Romans 11:20
Well; because of unbelief they were broken off, and you stand by faith. Be not high minded, but fear:
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EXPOSITORY (ENGLISH BIBLE)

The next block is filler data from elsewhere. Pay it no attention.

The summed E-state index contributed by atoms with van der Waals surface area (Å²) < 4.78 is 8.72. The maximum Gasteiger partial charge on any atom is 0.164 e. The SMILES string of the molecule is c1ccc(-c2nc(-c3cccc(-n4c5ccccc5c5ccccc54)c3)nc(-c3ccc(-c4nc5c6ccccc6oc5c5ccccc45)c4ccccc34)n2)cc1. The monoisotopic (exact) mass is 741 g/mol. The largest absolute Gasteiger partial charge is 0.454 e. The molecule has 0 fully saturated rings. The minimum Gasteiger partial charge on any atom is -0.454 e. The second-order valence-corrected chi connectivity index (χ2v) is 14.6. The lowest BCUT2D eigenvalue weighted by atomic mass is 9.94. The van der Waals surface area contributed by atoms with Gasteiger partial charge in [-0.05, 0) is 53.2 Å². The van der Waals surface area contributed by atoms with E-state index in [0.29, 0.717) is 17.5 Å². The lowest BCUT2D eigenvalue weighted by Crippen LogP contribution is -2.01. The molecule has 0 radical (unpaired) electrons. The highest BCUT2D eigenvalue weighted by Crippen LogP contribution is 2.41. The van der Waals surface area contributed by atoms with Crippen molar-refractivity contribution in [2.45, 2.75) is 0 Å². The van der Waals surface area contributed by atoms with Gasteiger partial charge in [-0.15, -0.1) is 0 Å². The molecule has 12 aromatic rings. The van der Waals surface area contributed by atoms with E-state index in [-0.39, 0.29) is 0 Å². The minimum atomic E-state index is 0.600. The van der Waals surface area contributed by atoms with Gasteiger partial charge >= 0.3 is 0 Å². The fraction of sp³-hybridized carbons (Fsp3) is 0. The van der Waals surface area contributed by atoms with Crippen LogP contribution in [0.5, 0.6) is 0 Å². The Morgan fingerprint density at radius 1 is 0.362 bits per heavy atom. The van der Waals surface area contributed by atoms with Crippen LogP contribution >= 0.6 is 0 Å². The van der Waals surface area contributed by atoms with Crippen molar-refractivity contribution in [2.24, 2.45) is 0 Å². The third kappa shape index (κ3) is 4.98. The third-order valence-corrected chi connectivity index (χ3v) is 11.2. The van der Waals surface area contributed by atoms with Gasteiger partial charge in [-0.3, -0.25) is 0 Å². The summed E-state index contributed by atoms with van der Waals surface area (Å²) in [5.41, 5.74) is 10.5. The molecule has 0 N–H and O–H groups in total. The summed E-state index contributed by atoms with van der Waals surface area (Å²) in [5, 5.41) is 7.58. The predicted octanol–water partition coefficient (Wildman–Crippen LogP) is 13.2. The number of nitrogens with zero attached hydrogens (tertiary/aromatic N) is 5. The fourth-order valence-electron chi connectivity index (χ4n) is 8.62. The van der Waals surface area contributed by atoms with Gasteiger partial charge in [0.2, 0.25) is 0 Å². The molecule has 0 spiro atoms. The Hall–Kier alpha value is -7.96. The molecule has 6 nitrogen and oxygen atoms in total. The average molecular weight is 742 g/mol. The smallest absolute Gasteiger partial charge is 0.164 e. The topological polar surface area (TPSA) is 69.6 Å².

11:11-21 The gospel is the greatest riches of every place where it is. As therefore the righteous rejection of the unbelieving Jews, was the occasion of so large a multitude of the Gentiles being reconciled to God, and at peace with him; the future receiving of the Jews into the church would be such a change, as would resemble a general resurrection of the dead in sin to a life of righteousness. Abraham was as the root of the church. The Jews continued branches of this tree till, as a nation, they rejected the Messiah; after that, their relation to Abraham and to God was, as it were, cut off. The Gentiles were grafted into this tree in their room; being admitted into the church of God. Multitudes were made heirs of Abraham's faith, holiness and blessedness. It is the natural state of every one of us, to be wild by nature. Conversion is as the grafting in of wild branches into the good olive. The wild olive was often ingrafted into the fruitful one when it began to decay, and this not only brought forth fruit, but caused the decaying olive to revive and flourish. The Gentiles, of free grace, had been grafted in to share advantages. They ought therefore to beware of self-confidence, and every kind of pride or ambition; lest, having only a dead faith, and an empty profession, they should turn from God, and forfeit their privileges. If we stand at all, it is by faith; we are guilty and helpless in ourselves, and are to be humble, watchful, afraid of self-deception, or of being overcome by temptation. Not only are we at first justified by faith, but kept to the end in that justified state by faith only; yet, by a faith which is not alone, but which worketh by love to God and man.Well - True. It is true they were broken off; but in order to show that there was no occasion for boasting, he adds that they were not rejected in order to admit others, but because of their unbelief, and that their fate should have a salutary impression on those who had no occasion for boasting, but who might be rejected for the same cause. This is an instance of remarkable tact and delicacy in an argument, admitting the main force of the remark, but giving it a slight change in accordance with the truth, so as to parry its force, and give it a practical bearing on the very point which he wished to enforce.